Wednesday 19th May 2021
Good afternoon and welcome to Downing Street for today’s coronavirus briefing.
I’m joined by Deputy Chief Medical Officer Professor Jonathan Van-Tam, and Dr Jenny Harries, Chief Executive of UKHSA, the UK Health Security Agency.
I’d like to update you on what we’re doing to fight this virus at home and abroad.
First, to what’s happening here in the UK.
I’ll ask Professor Van-Tam to set out the numbers and the details in a moment.
Overall hospitalisations and deaths remain very low, meaning we’ve been able carefully to take away more restrictions this week as we’ve taken step 3 of the roadmap.
But we must proceed with vigilance and everyone taking personal responsibility.
We’ve always known one of the things that has the potential to knock us off track would be a new variant.
That’s why we made the presence of a new variant that could do that one of our 4 tests when we set out the roadmap, which are the steps we must pass before going down each step of the roadmap.
The early evidence suggests that the B.1.617.2 variant, first discovered in India, passes on more easily from person to person than the B.117 variant, first discovered in Kent.
But as the Prime Minister said at lunchtime, we have increasing confidence that the vaccines are effective against it.
That means our strategy is the right one: to carefully replace the restrictions on freedom with the protection from the vaccine.
What it means is that it is even more important that people get vaccinated.
Quick local action
As I’ve reported to the House of the Commons, there are now 2,967 cases known of this variant in the UK. We are determined to do all we can to ensure this new variant doesn’t put our recovery at risk.
So we’ve acted fast, to guard the gains that we’ve made together.
We now have an incredibly sensitive biosecurity surveillance system here in the UK, and I’m going to tell you some new details about that in a moment.
This surveillance system spotted the cases in Bolton and Blackburn early.
Through surge testing and increased vaccinations, we’re throwing everything at it there.
The weekly case rate in Bolton is now 283 per 100,000 people, and it’s doubled in the last week.
There are now 25 people in Bolton hospital with COVID. The majority are unvaccinated.
Nearly 90% have not yet had 2 vaccines.
This shows the importance of getting vaccinated not once, but twice. So when you get the call, get the jab.
Almost 14,000 vaccines have been given in Blackburn and Bolton since Friday and over 26,000 doses have been given in the last week, the highest weekly total in these areas.
We’ve also surged testing, and delivered 75,000 extra tests to the 2 areas and we’re using 12 testing sites and a 100-strong team going door to door.
But these are not the only areas where we have cause for concern.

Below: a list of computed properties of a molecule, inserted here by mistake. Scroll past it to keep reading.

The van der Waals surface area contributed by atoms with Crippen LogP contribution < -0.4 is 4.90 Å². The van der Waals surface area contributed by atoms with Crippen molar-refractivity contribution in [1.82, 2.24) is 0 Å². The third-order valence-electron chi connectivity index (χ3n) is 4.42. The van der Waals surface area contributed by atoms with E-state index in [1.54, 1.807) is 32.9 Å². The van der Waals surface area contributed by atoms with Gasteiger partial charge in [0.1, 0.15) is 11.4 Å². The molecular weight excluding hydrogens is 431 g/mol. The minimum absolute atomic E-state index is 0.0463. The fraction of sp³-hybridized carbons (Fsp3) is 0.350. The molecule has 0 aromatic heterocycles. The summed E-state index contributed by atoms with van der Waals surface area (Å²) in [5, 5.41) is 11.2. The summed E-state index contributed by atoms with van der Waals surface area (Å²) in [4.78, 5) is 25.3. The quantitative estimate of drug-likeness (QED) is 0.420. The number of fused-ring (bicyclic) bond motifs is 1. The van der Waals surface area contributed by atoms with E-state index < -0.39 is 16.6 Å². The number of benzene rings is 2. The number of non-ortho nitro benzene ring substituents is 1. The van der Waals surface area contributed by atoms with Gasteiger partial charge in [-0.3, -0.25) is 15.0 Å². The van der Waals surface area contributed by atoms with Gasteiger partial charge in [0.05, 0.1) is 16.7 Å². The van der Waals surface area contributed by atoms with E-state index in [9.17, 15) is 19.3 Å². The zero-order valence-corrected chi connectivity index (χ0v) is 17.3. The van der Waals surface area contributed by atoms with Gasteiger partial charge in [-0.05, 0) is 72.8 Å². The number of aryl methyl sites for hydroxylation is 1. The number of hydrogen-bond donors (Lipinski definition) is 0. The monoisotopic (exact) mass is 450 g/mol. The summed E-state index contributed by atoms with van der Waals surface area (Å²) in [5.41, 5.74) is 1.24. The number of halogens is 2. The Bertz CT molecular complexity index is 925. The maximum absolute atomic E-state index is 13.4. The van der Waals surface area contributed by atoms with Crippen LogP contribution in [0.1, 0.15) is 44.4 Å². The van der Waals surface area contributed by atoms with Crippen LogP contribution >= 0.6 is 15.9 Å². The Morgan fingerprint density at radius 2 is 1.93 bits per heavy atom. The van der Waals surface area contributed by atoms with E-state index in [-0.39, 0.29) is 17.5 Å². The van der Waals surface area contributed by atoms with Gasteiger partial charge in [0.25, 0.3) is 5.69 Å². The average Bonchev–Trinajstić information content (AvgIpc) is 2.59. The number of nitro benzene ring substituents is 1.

We’re seeing other areas where case rates are rising, and where we need to act fast as we have with Bolton and Blackburn.
We know that this playbook that we’re using in Bolton and Blackburn worked in South London against the South African (SA) variant where we had a series of cases of the SA variant and we brought that under control. And we’ve used our extensive surveillance system, and new techniques, to identify the areas we are most concerned about.
We of course look at the data on cases, number of identified variants and hospitalisations, and we publish all of this data.
But we are now able to use 2 further tools.
Mobility data shows travel patterns in different areas, and we look at this in deciding where the virus is at risk of spreading.
Next, we now analyse wastewater in 70% of the country, and we can spot the virus, and the variants in the water, and that can help us identify communities where there is spread.
As a result of all this analysis, we are now surge testing and increasing vaccinations in:
Hounslow in London
And we’re supporting the Scottish Government, who are taking similar action in Glasgow and Moray.
What this means in practice is putting in place more testing – more testing sites – and on vaccinations, we are making more vaccinations available to everyone who’s eligible.
To everybody across the whole country, I’d urge vigilance as we open up and of course, as soon as you’re able to, to get the jab.
To everyone in these areas, please exercise caution. Get a test, and as soon as you’re eligible, get the jab.
As we carefully replace this shield of restrictions, with the sword of our vaccination programme to give us protection for the long term, we keep driving the vaccination programme as fast as we can.
I’m delighted to say that as of midnight last night, 7 out of 10 adults in the UK have now had their first dose.
That’s 7 in 10 people who have a big degree of protection against the virus.
I’m also delighted that almost 4 in 10 have had the extra protection that comes from having 2 doses.
I’d like to show you a chart which puts this into context, shows what this protection looks like across the country and also explain why we’ve taken the recent decision to change our dosing interval from 12 to 8 weeks for the most vulnerable.
This chart shows the proportion of people who’ve had a jab, according to age group.
Green bars represent people who’ve had 1 dose, and blue bars represent people who’ve had 2.
As you can see, from the amount of green, uptake of the first dose has been phenomenally high. And we’ve followed the strategy of getting the first dose to as many people as possible, as quickly as possible. And for that read the over-50s in particular. You can see the very very high uptake rates and we are incredibly proud of how people have stepped forward.